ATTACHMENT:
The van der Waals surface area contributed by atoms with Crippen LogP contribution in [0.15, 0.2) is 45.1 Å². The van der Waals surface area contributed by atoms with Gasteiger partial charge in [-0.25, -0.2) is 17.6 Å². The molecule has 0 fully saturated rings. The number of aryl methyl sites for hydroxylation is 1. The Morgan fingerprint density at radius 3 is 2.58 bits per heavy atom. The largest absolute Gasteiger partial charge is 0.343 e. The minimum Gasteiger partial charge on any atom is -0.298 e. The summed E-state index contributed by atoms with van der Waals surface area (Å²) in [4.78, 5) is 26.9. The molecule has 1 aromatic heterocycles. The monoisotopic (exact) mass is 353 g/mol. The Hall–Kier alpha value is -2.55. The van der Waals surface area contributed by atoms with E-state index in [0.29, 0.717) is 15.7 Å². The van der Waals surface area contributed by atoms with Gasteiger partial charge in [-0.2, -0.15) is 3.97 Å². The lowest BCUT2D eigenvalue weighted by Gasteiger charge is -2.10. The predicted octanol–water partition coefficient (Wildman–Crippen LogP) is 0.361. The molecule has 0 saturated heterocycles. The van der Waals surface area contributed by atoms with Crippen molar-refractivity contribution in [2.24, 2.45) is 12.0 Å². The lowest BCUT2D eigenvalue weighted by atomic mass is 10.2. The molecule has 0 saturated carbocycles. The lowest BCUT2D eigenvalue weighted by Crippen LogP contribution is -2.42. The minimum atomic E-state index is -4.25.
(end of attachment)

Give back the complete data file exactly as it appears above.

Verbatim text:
The van der Waals surface area contributed by atoms with Crippen LogP contribution in [0.15, 0.2) is 45.1 Å². The van der Waals surface area contributed by atoms with Gasteiger partial charge in [-0.25, -0.2) is 17.6 Å². The molecule has 0 fully saturated rings. The number of aryl methyl sites for hydroxylation is 1. The Morgan fingerprint density at radius 3 is 2.58 bits per heavy atom. The largest absolute Gasteiger partial charge is 0.343 e. The minimum Gasteiger partial charge on any atom is -0.298 e. The summed E-state index contributed by atoms with van der Waals surface area (Å²) in [4.78, 5) is 26.9. The molecule has 1 aromatic heterocycles. The monoisotopic (exact) mass is 353 g/mol. The Hall–Kier alpha value is -2.55. The van der Waals surface area contributed by atoms with E-state index in [0.29, 0.717) is 15.7 Å². The van der Waals surface area contributed by atoms with Gasteiger partial charge in [-0.2, -0.15) is 3.97 Å². The lowest BCUT2D eigenvalue weighted by Gasteiger charge is -2.10. The predicted octanol–water partition coefficient (Wildman–Crippen LogP) is 0.361. The molecule has 0 saturated heterocycles. The van der Waals surface area contributed by atoms with Crippen molar-refractivity contribution in [2.24, 2.45) is 12.0 Å². The lowest BCUT2D eigenvalue weighted by atomic mass is 10.2. The molecule has 0 saturated carbocycles. The lowest BCUT2D eigenvalue weighted by Crippen LogP contribution is -2.42. The minimum atomic E-state index is -4.25.